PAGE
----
Mon June 15, 2009
Schools Anxious About State Budget
Macomb, IL – The Macomb School District superintendent says the state's budget situation is "extremely frustrating."
The new fiscal year for all public school districts in the state begins July 1, which is just a couple weeks away. But there is no state budget yet, which means schools do not have a guarantee of how much state money to expect.
Macomb Superintendent Alene Reuschel hopes no cuts for schools are forthcoming. "It's a little late now to say 'Oh, by the way, we're only going to fund you at a 50% level,'" says Reuschel. "You have all your staffing in place. You can't let them go. You've got a moral obligation to children to make sure that they have the finest education possible."
Funding for the current fiscal year also remains a concern. Reuschel says the district is still owed one more General State Aid payment and at least a couple transportation payments.
The new state budget approved by lawmakers provides a funding increase for education. But the spending plan has not been sent to Governor Pat Quinn. The governor and legislative leaders are still working to fill an estimated budget gap of $11 billion.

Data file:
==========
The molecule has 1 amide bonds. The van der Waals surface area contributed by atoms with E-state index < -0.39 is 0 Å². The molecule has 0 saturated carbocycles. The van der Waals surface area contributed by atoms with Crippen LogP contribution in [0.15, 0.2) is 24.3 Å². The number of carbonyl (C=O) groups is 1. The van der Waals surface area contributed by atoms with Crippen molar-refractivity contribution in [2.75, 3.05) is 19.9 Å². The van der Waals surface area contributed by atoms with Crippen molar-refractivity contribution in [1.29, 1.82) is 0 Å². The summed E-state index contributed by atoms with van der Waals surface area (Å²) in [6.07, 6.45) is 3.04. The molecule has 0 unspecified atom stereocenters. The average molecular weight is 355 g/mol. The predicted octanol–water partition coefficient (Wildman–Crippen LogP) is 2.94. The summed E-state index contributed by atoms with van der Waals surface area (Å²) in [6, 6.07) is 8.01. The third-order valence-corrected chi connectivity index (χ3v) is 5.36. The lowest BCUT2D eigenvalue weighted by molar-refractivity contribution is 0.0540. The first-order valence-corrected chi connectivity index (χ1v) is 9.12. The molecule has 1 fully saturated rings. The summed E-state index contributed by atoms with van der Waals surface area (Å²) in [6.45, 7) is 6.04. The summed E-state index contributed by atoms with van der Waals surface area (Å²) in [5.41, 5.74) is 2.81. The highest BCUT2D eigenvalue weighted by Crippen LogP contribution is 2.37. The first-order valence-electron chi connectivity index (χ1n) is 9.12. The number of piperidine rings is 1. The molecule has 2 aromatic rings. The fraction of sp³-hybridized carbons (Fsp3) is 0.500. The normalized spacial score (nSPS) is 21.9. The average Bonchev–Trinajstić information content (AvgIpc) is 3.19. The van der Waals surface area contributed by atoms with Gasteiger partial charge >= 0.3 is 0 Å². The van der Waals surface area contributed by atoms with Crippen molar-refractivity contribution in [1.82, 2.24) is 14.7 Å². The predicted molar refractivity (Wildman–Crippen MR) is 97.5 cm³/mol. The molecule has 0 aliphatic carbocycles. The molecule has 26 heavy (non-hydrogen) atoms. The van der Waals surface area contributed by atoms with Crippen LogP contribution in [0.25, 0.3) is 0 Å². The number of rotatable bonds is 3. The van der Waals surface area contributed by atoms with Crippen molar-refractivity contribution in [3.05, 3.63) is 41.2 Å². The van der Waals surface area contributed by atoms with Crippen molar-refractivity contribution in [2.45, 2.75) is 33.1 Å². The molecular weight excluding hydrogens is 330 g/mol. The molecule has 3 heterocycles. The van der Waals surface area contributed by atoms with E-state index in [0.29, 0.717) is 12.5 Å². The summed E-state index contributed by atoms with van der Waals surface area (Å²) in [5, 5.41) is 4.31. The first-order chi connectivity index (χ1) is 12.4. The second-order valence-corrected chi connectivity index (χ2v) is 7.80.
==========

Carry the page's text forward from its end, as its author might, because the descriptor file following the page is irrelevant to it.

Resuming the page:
The Macomb Board of Education received a report on district finances during its June 15 meeting. CPA Stephen Miller of PMA Financial Network told the board that districts often make five-year budget projections. But he said those planning horizons might need to be shortened because of the current level of uncertainty with the state.
Miller also said the Macomb district has $5 million in reserves in its Education Fund. But he thinks that could be reduced by half within the next five years.
Miller said the district receives half of its revenue from property taxes and one-quarter from General State Aid. The remaining quarter comes from the federal government and other local and state sources.
Search Continues for New Principal
Superintendent Reuschel says second round interviews with two candidates for Macomb High School principal will take place next week.
She says it's been difficult to garner a large pool of candidates because of the timing. Many school administrators are already locked into contracts for next year.
Reuschel also says candidates have shown promise but have no high school experience, which is a concern. "When you're looking at the flagship of a district the size and caliber of Macomb, an experienced administrator is something that has to be addressed," says Reuschel.
After the second round interviews, the district will decide whether to hire one of the finalists or use an interim principal for next school year.